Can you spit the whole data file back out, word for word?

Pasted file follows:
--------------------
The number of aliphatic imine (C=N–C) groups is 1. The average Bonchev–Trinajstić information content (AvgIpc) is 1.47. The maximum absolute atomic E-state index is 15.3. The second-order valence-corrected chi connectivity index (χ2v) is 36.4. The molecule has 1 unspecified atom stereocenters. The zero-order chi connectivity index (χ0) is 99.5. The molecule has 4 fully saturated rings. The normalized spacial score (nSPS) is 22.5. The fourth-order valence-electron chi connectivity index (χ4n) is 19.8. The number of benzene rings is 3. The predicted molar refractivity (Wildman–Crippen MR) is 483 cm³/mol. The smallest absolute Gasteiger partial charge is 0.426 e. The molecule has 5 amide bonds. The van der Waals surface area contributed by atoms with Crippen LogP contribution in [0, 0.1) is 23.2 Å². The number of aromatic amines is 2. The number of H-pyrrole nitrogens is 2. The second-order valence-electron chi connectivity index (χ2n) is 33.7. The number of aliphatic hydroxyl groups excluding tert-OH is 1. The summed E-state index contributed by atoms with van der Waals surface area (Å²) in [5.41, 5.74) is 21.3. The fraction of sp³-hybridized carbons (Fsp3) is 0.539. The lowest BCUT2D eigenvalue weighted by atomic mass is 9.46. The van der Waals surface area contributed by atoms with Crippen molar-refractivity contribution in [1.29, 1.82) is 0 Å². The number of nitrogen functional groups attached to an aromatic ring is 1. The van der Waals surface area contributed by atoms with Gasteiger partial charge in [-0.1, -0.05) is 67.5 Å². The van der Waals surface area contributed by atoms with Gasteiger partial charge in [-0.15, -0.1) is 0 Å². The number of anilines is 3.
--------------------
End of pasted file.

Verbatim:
The number of aliphatic imine (C=N–C) groups is 1. The average Bonchev–Trinajstić information content (AvgIpc) is 1.47. The maximum absolute atomic E-state index is 15.3. The second-order valence-corrected chi connectivity index (χ2v) is 36.4. The molecule has 1 unspecified atom stereocenters. The zero-order chi connectivity index (χ0) is 99.5. The molecule has 4 fully saturated rings. The normalized spacial score (nSPS) is 22.5. The fourth-order valence-electron chi connectivity index (χ4n) is 19.8. The number of benzene rings is 3. The predicted molar refractivity (Wildman–Crippen MR) is 483 cm³/mol. The smallest absolute Gasteiger partial charge is 0.426 e. The molecule has 5 amide bonds. The van der Waals surface area contributed by atoms with Crippen LogP contribution in [0, 0.1) is 23.2 Å². The number of aromatic amines is 2. The number of H-pyrrole nitrogens is 2. The second-order valence-electron chi connectivity index (χ2n) is 33.7. The number of aliphatic hydroxyl groups excluding tert-OH is 1. The summed E-state index contributed by atoms with van der Waals surface area (Å²) in [5.41, 5.74) is 21.3. The fraction of sp³-hybridized carbons (Fsp3) is 0.539. The lowest BCUT2D eigenvalue weighted by atomic mass is 9.46. The van der Waals surface area contributed by atoms with Crippen molar-refractivity contribution in [1.29, 1.82) is 0 Å². The number of nitrogen functional groups attached to an aromatic ring is 1. The van der Waals surface area contributed by atoms with Gasteiger partial charge in [-0.1, -0.05) is 67.5 Å². The van der Waals surface area contributed by atoms with Gasteiger partial charge in [-0.15, -0.1) is 0 Å². The number of anilines is 3.